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I find it sad that children today don’t occupy the streets and open spaces like we did when I was young. There have always been risks in such freedom but we made a habit of going around with our friends, rarely if ever alone. We knew the dangers and were able to avoid them. So many kids were out and about, there was safety in numbers. With more adults around, too, we behaved ourselves most of the time because we didn’t want to get into trouble. In this way, we learned how to take responsibility for ourselves.

Sitting alone in your bedroom is not a healthy substitute, especially when you factor in the online risks and bad cyberspace influences that would shock many parents. It’s a case of out of the frying pan into the fire, I’m afraid. Let’s make the open air a place for children again, providing proper facilities and a sensible but not stifling adult presence. It would be quite a challenge but I can’t think of a better way to create the communities of the future …

Back to 2018, I’m struck by the campaigning tone and buoyant optimism above. Plug in to your inner child, I seem to be saying, and everything becomes possible.

Yet here I am, three years on, myself a pitiable victim of those same online risks and bad cyberspace influences … well, aren’t we all, after the surreal horrors of 2016 and their unfolding fake-news consequences? And as for guiding the young, fat chance when the adults appear to lack all direction!

Enough reality already! Or perhaps, less unreality masquerading as reality …

So the other day I was telling my little granddaughter this joke:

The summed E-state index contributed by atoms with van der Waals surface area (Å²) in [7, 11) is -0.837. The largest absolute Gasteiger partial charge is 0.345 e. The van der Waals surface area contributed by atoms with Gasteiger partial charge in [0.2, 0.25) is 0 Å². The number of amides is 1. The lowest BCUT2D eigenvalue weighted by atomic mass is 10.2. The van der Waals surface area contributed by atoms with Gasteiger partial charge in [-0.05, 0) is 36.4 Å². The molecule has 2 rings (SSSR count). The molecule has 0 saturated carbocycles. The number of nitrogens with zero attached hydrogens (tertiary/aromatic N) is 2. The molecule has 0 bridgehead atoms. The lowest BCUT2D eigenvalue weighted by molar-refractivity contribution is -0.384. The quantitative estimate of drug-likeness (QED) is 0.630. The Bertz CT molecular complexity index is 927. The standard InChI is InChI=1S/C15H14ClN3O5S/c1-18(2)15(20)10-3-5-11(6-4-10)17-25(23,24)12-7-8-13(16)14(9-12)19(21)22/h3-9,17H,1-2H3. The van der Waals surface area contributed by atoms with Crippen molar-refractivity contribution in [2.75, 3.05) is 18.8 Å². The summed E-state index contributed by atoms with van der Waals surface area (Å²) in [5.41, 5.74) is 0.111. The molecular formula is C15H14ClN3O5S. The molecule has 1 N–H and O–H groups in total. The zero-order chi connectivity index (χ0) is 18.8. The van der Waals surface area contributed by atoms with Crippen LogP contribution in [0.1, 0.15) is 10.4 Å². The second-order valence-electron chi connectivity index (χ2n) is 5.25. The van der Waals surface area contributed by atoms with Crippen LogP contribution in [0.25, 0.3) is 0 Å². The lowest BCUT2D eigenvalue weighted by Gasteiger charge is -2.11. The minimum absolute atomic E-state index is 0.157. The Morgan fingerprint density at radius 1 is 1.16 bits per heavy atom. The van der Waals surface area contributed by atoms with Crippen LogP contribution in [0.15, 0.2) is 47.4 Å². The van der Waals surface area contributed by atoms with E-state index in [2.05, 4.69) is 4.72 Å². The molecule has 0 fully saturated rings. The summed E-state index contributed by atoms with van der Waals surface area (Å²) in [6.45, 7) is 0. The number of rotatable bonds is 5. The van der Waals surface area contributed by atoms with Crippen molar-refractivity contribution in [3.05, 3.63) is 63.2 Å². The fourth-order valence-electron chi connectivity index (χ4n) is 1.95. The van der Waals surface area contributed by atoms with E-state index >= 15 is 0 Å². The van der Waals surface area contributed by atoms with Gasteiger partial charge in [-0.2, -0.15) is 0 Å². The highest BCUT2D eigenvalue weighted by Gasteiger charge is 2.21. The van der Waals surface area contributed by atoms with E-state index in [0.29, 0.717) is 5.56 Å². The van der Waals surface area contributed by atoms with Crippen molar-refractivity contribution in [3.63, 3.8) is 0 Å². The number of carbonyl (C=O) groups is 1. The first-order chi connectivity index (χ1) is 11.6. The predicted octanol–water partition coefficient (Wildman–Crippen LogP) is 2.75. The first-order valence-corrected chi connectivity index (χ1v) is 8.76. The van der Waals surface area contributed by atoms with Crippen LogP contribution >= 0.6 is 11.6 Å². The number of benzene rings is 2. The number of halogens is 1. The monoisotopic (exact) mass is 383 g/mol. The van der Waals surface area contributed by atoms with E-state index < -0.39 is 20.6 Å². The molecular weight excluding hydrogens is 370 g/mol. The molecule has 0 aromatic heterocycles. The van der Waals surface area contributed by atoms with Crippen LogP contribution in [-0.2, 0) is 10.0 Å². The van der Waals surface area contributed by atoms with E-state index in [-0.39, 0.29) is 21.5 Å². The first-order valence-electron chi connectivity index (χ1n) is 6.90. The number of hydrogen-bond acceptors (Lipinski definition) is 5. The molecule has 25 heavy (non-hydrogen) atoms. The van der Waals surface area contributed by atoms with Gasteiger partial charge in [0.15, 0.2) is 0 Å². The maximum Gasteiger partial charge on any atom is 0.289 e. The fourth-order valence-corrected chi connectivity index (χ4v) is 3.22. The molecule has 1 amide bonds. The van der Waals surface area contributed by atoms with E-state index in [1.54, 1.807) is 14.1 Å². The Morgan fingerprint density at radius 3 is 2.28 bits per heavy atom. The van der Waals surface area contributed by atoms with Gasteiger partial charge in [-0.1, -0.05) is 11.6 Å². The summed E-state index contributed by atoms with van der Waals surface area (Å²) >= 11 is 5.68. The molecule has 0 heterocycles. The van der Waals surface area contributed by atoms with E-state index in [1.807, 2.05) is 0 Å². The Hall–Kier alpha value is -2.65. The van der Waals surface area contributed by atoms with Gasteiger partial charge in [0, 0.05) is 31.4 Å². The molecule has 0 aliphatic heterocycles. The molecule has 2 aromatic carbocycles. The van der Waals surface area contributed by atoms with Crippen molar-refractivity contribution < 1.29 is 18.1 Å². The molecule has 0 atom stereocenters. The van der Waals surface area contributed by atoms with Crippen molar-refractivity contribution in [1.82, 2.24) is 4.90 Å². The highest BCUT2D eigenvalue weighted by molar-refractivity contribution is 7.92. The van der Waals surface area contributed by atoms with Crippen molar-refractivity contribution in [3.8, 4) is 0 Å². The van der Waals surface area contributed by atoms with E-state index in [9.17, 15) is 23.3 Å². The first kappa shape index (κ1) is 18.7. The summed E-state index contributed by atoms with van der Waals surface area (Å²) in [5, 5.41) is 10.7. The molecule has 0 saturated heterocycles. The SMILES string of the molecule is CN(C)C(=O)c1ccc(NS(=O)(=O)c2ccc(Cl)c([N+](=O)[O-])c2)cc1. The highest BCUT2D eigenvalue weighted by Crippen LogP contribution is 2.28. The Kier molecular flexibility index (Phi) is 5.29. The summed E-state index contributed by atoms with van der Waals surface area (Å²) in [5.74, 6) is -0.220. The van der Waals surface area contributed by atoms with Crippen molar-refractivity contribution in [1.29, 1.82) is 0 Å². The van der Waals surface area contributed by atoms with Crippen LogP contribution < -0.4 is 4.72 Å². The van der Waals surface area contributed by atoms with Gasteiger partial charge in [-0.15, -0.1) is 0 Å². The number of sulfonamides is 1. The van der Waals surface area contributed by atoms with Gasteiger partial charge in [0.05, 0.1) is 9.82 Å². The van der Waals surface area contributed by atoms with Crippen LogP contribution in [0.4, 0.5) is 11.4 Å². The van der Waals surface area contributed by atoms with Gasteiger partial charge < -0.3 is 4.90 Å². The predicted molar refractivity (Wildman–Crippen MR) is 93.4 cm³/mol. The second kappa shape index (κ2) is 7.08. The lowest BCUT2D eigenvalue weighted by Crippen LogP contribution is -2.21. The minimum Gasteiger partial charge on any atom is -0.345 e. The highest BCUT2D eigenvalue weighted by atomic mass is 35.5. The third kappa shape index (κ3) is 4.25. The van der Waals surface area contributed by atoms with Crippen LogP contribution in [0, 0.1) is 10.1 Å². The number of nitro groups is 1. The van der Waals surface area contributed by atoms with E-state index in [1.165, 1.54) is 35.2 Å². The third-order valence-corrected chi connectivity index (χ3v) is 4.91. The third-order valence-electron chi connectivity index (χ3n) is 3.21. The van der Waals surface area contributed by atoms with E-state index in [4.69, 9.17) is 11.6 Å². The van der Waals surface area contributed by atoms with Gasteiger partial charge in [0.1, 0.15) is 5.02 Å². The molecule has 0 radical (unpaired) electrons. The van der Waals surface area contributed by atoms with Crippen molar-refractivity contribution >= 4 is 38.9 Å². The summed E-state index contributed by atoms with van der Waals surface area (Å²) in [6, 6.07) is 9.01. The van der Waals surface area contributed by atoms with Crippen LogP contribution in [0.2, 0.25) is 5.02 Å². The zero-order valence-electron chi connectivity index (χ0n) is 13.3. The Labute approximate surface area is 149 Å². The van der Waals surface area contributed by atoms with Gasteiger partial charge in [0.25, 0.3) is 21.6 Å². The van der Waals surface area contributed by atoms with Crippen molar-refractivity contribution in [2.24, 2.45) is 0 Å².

There was a vicar who used to visit his parishioners’ homes where they often asked him to stay for tea. They would sometimes serve him baked beans on toast, which he hated but was too polite to refuse. So anxious was he not to cause offence that he always pretended to enjoy them. People would tell each other how much he enjoyed baked beans with the result that he was rarely given anything else.

One day he was given a double helping, so he asked for a glass of water and when his host went into the kitchen he frantically spooned baked beans into the top pocket of his jacket. When the host brought the water, the vicar was licking his lips and polishing his plate with the toast.

On his way out he thanked his host from the bottom of his heart, patting his chest and spurting baked beans everywhere. He ran out in acute embarrassment but his host couldn’t wait to tell the next-door neighbour. ‘Do you know,’ he said, ‘the vicar likes baked beans so much he keeps a big stash of them in his pocket wherever he goes!’

Squeaky clean and yet silly enough to please any four-year-old, I’d say!

It was one of three jokes my dad insisted on telling at every family gathering. I won’t trouble you with the other two. We’d heard it lots and would always groan, of course, but my granddaughter asked for it again … and again!

It suddenly occurred to me that I was telling it just like my dad did – same intonations, same actions, same everything. Our relationship was always a little uneasy – common, I think, between us post-war kids and our pre-war parents – but this  was one of those moments where the present links up to the past in a flash. Gratitude for my old man welled up in me for the first time in … well, ever, really.

Sad but true.

Tell me about when you were little, she says, a frequent request. This time I tell her about my dad and some of his funny ways. All of a sudden, he’s still here.

There’s an African saying, I believe, that it takes a village to bring up a child. And if there’s one thing that should bring us all together, it’s the welfare of children. There is a very real sense in which nothing else matters.

Here is a positive little film that makes the point better than I can. The apple is always unbitten.

 

 

In Commemoration of the WordPress Daily Prompt – While Struggling with the Sudden Realisation that From Now On any Boot up the Backside will have to be Mine!

R eached the
E nd of
T he
R oad with nowhere to look but
O ver my
S houlder at all those
P oems I wrote under the influence –
E very day a new word, prompting me to draw heady notions from the
C ellar of my mind and pour
T hem
I nto leaky
V essels just like this one. And around about now I’d usually think about
E nding.

Ah well, onwards and upwards! There’s always the dictionary, opened at random. Close your eyes, stick a finger on the page … presidency. Er … perhaps resist easy salvoes in Donald’s extremely nervous company, yeah?